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Chaos & Complex Systems Seminar
Nonlinear normal modes for analysis of geometrically nonlinear structures
Date: Tuesday, September 19th
Time: 12:05 pm - 1:00 pm
Place: 4274 Chamberlin (refreshments will be served)
Speaker: Matthew Allen, UW Department of Mechanical Engineering
Abstract: Geometric nonlinearity is an important consideration when designing many structures, for example the skin panels for future hypersonic cruise vehicles where intense pressures and aerodynamic heating can cause the panels to vibrate in and out of buckled states. Highly flexible joined-wing aircraft, which are being sought for station keeping at high altitude, can also exhibit nonlinear dynamic phenomena. It may also be possible to add a nonlinear element to an otherwise linear structure in order to reduce vibration levels and increase its life, leading to quieter automobiles or more durable spacecraft. All of these applications are challenging because numerical response predictions are expensive and these nonlinear systems exhibit a large range of phenomena, each of which may require a specialized analysis technique. This work shows that tremendous insight can be gained into the dynamics of these types of nonlinear structures using undamped nonlinear modal analysis.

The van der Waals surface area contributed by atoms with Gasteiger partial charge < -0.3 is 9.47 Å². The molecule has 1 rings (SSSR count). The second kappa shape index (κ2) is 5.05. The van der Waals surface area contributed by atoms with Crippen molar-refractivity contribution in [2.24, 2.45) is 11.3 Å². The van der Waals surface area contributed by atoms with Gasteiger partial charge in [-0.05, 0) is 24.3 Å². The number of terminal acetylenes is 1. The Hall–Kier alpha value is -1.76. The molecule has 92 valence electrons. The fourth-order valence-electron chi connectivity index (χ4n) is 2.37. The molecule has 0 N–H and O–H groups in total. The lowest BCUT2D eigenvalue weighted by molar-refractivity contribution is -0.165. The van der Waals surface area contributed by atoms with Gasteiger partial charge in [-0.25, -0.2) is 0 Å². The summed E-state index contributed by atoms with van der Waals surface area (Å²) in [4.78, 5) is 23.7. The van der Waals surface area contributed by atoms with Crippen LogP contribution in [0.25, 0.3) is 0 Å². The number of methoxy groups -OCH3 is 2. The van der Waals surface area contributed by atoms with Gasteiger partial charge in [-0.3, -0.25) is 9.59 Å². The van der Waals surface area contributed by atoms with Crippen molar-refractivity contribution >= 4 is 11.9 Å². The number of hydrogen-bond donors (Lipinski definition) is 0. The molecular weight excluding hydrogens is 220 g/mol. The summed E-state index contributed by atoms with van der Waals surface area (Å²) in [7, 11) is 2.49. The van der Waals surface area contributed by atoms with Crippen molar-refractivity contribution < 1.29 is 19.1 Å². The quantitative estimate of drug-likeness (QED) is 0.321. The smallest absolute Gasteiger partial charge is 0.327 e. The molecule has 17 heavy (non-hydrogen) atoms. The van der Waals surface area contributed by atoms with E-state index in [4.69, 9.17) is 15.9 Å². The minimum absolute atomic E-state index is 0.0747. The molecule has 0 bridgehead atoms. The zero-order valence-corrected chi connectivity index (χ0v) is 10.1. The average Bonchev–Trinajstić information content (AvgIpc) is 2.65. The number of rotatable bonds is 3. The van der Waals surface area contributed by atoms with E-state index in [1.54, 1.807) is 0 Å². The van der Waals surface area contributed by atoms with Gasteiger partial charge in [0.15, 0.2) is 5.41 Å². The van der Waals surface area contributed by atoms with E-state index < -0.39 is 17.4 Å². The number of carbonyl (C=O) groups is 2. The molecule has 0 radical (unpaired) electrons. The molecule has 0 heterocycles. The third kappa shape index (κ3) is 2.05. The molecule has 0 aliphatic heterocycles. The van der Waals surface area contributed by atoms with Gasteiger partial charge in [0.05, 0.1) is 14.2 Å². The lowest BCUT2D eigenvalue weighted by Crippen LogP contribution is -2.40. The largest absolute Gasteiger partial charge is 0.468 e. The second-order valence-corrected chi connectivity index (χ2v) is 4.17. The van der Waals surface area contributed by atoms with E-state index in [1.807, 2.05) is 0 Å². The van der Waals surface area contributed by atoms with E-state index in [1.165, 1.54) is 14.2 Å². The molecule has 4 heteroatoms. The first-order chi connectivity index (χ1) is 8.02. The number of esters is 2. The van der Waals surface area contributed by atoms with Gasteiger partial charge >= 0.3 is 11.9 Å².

This presentation highlights advances in modeling for geometrically nonlinear structures and discusses how nonlinear modes can be used in analysis, design and testing. While academics have used simplified Galerkin/Ritz models for years to qualitatively study the geometrically nonlinear response of plates and beams, those methods often do not scale to industrial practice where the geometry is far more complicated and many degrees of freedom must be considered. The work focuses on structures that are modeled in commercial finite element software and uses a non-intrusive approach in which a series of static loads are applied to the structure and a nonlinear Reduced Order Model (ROM) is fit to the load-displacement behavior. Nonlinear modes prove to be effective in discerning whether the reduced basis contains the fidelity needed to capture the dynamics of interest and in assuring that the loads are large enough to allow the ROM to be accurately computed. Nonlinear modes are also found to be intimately connected to the response of the structure to random loading, such as the pressure fields experienced by many aircraft. These concepts are demonstrated by applying them to a variety of finite element models, showing that the nonlinear modes provide tremendous insight into the dynamics of the structure.
Host: Clint Sprott
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